The facts belie the common charge of racism, misogyny, xenophobia. This interpretation is not borne out by the facts – and the kind of disdain for voters that in fact does seem to be a big part of the election. Facts: the margin was incredibly narrow. Had 0.006% of the electorate gone a different way, the same voices would be saying the opposite. People who voted for Mr. Trump did so despite having a more favorable opinion of Mrs. Clinton (43/38%), felt her better qualified (52/38%), honest and trustworthy (36/35%) and having a better temperament (55/35%). But they felt overwhelmingly that Trump would “bring needed change” (83%/14%). That was the issue – emphasizing the ideological overreach/voter reaction story.
General discontent and specific issues (immigration) do not really show up in polling. The main theme that rings is general anti-elitism, economic, political cultural, and media.
The same patterns are happening abroad, in the rising support for populist parties in western Europe.
A good deal discussion followed on the broader context – Globalization, Economic Transformation, Population Movement, Mass Immigration, Rising Inequality. There is an interesting parallel to the end of the 19th century, brought up in detail by Niall Ferguson. Populist movements never gained power, but most of their agenda was influential. That moment led eventually to the rise of progressivism. With progressivism now a spent force, we were left speculating just where the current moment would lead.
David Brady followed with a detailed analysis of this year’s election (and a bit of why did everyone get it so wrong!).
Dissatisfaction with government is on a rise across all parties. From 2000 to 2016, the fraction of voters believing that the government is run for the benefit of all has collapsed, from 55% (republicans) and 30-40% (Democrat, independent) to 10% in all cases. The percent that thinks the government doesn’t care about people like them has risen to 60%. “Officials are crooked”, “government run for a few big interests” all show sharp rises, and similar answers across party lines.
Both Brady and Fiorina reminded us just how unliked both candidates were, with unfavorable ratings never before seen. Supporting Fiorina’s point, much of Sanders’ support came from independents, not democrats.
The key to the campaign is the rise of Trump. People who felt their personal finances were worse (though often that was objectively untrue, revealed by polling of their income) switched their allegiance to Trump by an overwhelming 41% to less than 5% for any of the others, over the summer. Trump’s “wall” immigration speech proved a crucial moment, with candidates who believe immigration a very important issue also jumping overwhelmingly to Trump.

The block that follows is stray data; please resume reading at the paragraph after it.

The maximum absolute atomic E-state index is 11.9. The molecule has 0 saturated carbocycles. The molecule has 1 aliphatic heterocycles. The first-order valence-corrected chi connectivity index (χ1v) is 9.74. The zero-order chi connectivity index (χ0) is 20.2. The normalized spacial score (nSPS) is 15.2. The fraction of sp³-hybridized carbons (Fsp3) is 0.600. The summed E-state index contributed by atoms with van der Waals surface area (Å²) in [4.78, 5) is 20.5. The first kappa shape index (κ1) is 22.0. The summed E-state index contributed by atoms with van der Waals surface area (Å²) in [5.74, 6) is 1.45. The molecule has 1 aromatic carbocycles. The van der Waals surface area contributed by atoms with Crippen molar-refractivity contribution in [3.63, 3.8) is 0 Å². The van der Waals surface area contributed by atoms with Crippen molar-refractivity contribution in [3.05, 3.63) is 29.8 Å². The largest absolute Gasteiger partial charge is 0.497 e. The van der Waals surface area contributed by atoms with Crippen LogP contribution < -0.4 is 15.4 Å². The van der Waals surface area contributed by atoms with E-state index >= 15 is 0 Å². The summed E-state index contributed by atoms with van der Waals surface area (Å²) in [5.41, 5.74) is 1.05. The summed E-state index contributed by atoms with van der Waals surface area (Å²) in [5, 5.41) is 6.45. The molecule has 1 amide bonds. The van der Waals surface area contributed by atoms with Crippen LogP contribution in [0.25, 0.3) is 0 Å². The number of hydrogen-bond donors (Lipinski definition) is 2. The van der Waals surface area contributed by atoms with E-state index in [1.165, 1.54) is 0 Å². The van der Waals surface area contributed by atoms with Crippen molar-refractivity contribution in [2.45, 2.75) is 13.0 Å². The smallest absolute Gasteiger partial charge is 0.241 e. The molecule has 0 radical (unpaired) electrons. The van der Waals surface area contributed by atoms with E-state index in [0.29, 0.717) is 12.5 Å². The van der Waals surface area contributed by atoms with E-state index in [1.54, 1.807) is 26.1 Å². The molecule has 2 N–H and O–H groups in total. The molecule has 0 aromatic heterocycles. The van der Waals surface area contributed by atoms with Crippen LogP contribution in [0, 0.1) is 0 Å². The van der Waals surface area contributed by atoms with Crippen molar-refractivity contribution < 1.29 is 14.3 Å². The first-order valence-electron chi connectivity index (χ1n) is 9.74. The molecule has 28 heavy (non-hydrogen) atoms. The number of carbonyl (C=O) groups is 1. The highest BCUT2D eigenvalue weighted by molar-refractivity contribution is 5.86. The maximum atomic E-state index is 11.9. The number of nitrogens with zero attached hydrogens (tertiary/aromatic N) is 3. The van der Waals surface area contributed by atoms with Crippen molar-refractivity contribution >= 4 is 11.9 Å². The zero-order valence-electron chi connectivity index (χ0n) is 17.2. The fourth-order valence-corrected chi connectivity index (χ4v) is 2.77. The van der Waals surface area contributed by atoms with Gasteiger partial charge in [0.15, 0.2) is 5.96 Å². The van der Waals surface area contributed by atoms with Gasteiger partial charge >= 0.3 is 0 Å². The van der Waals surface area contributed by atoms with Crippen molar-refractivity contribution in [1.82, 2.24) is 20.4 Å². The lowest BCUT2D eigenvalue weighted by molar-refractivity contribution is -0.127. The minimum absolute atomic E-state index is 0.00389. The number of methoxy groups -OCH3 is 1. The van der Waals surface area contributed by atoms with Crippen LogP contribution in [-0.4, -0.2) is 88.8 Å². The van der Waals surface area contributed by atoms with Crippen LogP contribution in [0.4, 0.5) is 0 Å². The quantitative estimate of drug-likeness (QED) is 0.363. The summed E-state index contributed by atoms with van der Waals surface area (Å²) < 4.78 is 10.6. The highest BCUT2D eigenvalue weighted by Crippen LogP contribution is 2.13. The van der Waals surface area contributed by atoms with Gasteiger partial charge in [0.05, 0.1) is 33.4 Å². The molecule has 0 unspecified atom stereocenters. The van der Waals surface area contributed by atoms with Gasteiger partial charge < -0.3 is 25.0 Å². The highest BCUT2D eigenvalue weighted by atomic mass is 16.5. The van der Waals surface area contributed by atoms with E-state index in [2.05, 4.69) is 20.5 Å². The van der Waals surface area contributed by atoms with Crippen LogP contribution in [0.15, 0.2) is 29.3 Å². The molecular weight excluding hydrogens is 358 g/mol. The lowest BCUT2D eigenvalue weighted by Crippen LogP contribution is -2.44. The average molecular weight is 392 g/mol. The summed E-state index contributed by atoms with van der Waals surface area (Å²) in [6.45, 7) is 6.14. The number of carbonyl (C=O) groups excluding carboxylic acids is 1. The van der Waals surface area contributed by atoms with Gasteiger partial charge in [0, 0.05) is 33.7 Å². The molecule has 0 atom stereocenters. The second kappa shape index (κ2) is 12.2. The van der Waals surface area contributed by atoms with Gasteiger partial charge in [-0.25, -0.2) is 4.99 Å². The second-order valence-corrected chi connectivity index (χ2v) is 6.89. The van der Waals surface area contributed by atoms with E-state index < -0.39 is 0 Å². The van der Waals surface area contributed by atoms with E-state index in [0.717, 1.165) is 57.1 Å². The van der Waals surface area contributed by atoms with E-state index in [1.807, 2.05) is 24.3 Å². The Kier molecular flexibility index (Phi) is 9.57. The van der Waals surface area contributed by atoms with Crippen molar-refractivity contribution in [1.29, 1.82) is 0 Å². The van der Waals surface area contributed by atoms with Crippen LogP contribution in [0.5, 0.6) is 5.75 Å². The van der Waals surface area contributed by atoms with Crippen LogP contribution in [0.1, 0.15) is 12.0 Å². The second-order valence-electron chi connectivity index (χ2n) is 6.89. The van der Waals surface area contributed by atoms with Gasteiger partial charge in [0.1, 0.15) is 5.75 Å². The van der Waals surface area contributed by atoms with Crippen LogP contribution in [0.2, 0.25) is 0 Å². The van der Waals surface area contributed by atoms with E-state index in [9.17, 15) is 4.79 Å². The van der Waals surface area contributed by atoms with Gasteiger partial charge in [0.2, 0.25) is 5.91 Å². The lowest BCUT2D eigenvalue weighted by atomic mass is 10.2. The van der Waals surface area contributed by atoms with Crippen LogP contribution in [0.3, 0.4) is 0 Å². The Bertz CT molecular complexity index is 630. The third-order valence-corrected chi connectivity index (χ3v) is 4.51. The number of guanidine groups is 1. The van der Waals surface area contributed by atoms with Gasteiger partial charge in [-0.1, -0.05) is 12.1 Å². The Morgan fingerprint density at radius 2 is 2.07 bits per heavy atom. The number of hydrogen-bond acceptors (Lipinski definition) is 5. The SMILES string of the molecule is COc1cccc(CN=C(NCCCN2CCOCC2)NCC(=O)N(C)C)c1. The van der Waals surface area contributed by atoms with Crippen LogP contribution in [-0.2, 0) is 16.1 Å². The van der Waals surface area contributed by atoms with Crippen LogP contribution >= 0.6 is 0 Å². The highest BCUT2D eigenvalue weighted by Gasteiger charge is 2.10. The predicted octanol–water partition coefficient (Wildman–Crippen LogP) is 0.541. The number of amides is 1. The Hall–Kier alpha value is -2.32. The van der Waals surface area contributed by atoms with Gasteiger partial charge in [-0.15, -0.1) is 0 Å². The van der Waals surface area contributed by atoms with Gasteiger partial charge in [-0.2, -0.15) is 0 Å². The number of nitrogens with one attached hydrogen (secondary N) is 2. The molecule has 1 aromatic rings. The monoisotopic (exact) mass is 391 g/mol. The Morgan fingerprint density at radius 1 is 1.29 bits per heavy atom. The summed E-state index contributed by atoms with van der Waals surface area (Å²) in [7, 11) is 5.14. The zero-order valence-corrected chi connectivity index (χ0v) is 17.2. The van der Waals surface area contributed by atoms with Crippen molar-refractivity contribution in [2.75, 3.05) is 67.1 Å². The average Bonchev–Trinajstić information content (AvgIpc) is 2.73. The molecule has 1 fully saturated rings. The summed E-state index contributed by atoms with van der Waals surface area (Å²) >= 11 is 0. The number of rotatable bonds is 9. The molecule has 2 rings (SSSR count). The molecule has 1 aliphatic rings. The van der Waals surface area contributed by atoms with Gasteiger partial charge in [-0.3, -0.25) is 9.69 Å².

A long discussion followed (which continued past the workshop). People voting for Trump typically do not live where there are many immigrants. The attitudes towards immigrants also changed dramatically over the summer. Are trade and immigration really economic issues or cultural issues? Are voters dreaming this up on their own, or do leaders pick issues and voters follow?
Why did the models do so badly? Brady showed us the steady deterioration in the Fair model, based on economics and the “bread and peace indicator.” In a fascinating graph, Brady showed the evolution of “do you think the economy is betting better or worse” split by party. 40% of democrats report “better” at times when 5% of republicans do so. Clearly the perception of the economy is sometimes different from its reality, and Brady chalked some deterioration in model predictions to that fact. In words, it’s bad but not as bad as you think. (We discussed a bit the fact that some republican-voting regions are doing badly and some democrat-voting regions are doing much better.)
Brady showed that cross-party voting is going down, yet the share of independents is rising continually. Again, parties are getting more ideological, and elections are won and lost by attracting independents. Watching support for Trump vs. Clinton over time, it is dramatically clear that it was independents who changed their minds and swung the race.
Brady analyzed turnout – low turnout in counties that voted for Obama and stronger turnout in those that voted for Romney was a big part of the result in the key electoral college states. As Allan Meltzer summarized it, Pennsylvania depends on turnout in Philadelphia vs. the rest of the state.
Why did polls miss? The undecided. Johnson and non-voters switched to Trump quite late. Turnout estimates were wrong. The effects were concentrated in a very few battleground states where very small state-level errors led to big electoral college errors. A big error: most polls assumed that errors were uncorrelated across states, leading to much too high measures of confidence. In fact errors were correlated across states. Nonetheless, Brady concluded, most polls were in fact within their margins of error – it was just a very close election.